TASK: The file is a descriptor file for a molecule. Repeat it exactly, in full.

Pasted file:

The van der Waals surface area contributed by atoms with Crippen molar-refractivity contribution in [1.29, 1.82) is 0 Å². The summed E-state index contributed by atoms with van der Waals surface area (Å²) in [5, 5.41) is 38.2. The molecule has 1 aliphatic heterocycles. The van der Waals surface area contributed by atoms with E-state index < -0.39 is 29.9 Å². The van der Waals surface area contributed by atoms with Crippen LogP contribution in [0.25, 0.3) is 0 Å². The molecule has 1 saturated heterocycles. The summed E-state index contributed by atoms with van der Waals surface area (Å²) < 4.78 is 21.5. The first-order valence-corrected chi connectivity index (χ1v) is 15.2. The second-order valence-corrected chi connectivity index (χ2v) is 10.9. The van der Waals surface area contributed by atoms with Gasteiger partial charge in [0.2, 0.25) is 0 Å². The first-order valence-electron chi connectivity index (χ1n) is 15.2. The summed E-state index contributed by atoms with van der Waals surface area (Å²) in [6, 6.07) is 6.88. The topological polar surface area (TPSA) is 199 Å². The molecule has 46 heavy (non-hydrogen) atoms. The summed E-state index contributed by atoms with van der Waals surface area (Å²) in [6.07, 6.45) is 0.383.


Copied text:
The van der Waals surface area contributed by atoms with Crippen molar-refractivity contribution in [1.29, 1.82) is 0 Å². The summed E-state index contributed by atoms with van der Waals surface area (Å²) in [5, 5.41) is 38.2. The molecule has 1 aliphatic heterocycles. The van der Waals surface area contributed by atoms with E-state index < -0.39 is 29.9 Å². The van der Waals surface area contributed by atoms with Crippen LogP contribution in [0.25, 0.3) is 0 Å². The molecule has 1 saturated heterocycles. The summed E-state index contributed by atoms with van der Waals surface area (Å²) < 4.78 is 21.5. The first-order valence-corrected chi connectivity index (χ1v) is 15.2. The second-order valence-corrected chi connectivity index (χ2v) is 10.9. The van der Waals surface area contributed by atoms with Gasteiger partial charge in [0.2, 0.25) is 0 Å². The first-order valence-electron chi connectivity index (χ1n) is 15.2. The summed E-state index contributed by atoms with van der Waals surface area (Å²) in [6, 6.07) is 6.88. The topological polar surface area (TPSA) is 199 Å². The molecule has 46 heavy (non-hydrogen) atoms. The summed E-state index contributed by atoms with van der Waals surface area (Å²) in [6.07, 6.45) is 0.383.